They say you can’t judge a book by its cover, which if true would mean an awful lot of out of work book cover designers. The truth is when we pick up any book we are lured to do so by the author’s name, if famous, or by the design. What happens next is that we read the cover blurb.

If, for example, I read that ‘the author divides her time between her North London home and Devon and this is her first novel’ I drop the book immediately. It’s another thrusting woman’s magazine journalist making use of maternity leave to write a novel about a thrusting journalist working for a woman’s magazine, one who suddenly gets pregnant and has to make difficult career choices. Like whether to live in Devon or North London, for example.

Now this book is clearly not aimed at me anymore than that kind of novel is. Ravinder portrays herself as the kind of girl who can’t do anything without first layering on the slap, slipping into a low cut dress and putting on a pair of high-heels. She is in her day job, one is somehow unsurprised to learn, a fashion journalist. The book is unsubtly aimed at WAGs and wanna be WAGs, albeit WAGs who dutifully did their homework and got their A levels. I think we are supposed to recognise that it is of course very ironic. I can imagine it will be fabulously popular with gay men.

Still, the cover does carry a quote from Angela Hartnett, no less, which says ‘Home cooking at its delicious best’ and Angela shills for no one so we’d better have a look inside. Inside, big sweary Gordon calls Ravinder the ‘new Fanny Craddock’, which we are left to take however we want. Ah hang on, it’s all coming back to me now, this is the woman from the F-Word and this is her first book.

Chapters headed ‘Fall off the carb free wagon’,’ Work to live, live to eat’,’ Remote control and a meal for one’ don’t exactly inspire me, but I am merely a heterosexual man and what do I know of the modern young woman’s needs? ‘Bugger all’, says my wife.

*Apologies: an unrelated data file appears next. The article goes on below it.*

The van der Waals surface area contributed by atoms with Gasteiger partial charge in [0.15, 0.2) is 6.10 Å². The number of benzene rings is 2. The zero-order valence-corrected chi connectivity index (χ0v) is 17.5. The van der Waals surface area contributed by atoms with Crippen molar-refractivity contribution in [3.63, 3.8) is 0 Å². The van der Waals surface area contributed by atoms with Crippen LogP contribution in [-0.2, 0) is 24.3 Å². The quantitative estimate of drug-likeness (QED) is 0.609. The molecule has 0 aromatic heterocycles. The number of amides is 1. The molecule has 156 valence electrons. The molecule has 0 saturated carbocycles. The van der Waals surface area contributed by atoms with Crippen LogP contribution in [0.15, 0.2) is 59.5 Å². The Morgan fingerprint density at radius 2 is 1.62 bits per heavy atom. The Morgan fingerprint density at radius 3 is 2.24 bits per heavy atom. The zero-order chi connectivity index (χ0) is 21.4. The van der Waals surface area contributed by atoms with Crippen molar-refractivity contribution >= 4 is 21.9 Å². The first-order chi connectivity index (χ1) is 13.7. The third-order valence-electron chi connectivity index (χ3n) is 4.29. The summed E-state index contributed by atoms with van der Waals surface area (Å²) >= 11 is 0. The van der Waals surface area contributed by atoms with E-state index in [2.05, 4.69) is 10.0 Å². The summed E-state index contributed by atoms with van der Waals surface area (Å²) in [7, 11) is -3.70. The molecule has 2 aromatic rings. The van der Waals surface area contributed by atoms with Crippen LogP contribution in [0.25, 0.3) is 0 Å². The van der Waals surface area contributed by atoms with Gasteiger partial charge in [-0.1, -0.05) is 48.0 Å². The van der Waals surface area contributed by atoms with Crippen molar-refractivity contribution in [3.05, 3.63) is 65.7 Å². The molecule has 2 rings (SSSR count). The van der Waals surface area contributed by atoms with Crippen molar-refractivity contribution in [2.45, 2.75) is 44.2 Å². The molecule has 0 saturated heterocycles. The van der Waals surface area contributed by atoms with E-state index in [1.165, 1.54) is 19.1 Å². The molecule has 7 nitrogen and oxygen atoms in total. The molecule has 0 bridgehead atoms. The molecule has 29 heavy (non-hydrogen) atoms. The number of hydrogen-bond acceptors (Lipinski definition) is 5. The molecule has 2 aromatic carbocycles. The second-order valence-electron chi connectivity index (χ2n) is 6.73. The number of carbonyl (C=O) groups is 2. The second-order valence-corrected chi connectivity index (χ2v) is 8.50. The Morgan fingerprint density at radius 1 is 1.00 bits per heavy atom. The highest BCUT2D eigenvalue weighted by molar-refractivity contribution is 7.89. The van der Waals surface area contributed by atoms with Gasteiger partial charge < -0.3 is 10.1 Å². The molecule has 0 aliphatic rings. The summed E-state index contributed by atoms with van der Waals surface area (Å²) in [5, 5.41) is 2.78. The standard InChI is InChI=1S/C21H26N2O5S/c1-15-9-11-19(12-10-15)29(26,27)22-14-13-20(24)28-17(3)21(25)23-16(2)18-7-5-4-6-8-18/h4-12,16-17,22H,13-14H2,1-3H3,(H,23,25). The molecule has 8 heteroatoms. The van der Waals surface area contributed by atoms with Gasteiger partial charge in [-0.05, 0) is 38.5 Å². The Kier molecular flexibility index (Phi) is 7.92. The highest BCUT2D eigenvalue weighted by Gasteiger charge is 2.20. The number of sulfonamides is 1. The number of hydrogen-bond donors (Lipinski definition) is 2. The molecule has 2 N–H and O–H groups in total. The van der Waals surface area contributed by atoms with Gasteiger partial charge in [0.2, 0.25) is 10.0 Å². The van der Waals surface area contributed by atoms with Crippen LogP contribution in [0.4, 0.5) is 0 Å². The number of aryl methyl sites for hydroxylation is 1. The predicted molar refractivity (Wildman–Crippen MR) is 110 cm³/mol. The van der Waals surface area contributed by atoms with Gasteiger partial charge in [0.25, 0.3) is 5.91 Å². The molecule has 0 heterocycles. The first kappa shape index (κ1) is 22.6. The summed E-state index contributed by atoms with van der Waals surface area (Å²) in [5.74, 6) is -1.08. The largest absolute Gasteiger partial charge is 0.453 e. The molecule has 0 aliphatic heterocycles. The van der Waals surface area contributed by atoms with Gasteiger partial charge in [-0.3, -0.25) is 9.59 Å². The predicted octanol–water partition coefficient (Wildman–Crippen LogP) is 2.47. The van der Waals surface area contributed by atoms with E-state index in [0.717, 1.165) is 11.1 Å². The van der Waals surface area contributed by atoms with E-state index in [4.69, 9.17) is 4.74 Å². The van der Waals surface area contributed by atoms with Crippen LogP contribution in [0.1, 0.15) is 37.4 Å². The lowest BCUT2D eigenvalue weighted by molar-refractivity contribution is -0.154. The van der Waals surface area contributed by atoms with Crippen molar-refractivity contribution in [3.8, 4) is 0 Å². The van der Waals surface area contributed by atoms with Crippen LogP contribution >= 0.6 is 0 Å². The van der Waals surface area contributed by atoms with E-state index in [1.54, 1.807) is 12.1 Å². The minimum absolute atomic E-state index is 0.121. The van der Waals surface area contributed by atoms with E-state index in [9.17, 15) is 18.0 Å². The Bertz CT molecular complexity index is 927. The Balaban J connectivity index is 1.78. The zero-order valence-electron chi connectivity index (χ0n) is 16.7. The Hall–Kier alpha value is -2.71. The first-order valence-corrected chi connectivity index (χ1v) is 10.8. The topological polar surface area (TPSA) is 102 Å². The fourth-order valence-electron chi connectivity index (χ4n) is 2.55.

Actually once you get past all this desperate theming and dressing up, the recipes aren’t half bad. Nothing here I wouldn’t happily eat and a great deal that I would definitely go back for. Ravinder does not include many Asian dishes, despite her cultural background, and that’s a good thing. Multi-Culti may well be an issue that is best decided in the kitchen, not in Parliament.

Every random page reveals something pretty tempting and there are over 160 recipes, which makes this very good value. Dishes rarely scare with over done complexity and Ravinder is dry and witty with her instructions and good and grounded about silly fads and diets. Some recipes are modern and light such as Lemon, Asparagus and Prawn linguine, while others such as Lamb Stew with a garlic bread crust, will seriously strain anyone’s designer waistline.

It is, for all my sniping, a very good book of workable tasty everyday recipes. It didn’t need to be angled and themed the way it has been though; it could have simply rested on its own considerable laurels as a great book for the modern woman’s kitchen. Now, where are my sling backs? After all that camping it up, I need a pint.

Cook in Boots (Hardcover) -Ravinder Bhogal

HarperCollins Publishers Ltd £18.99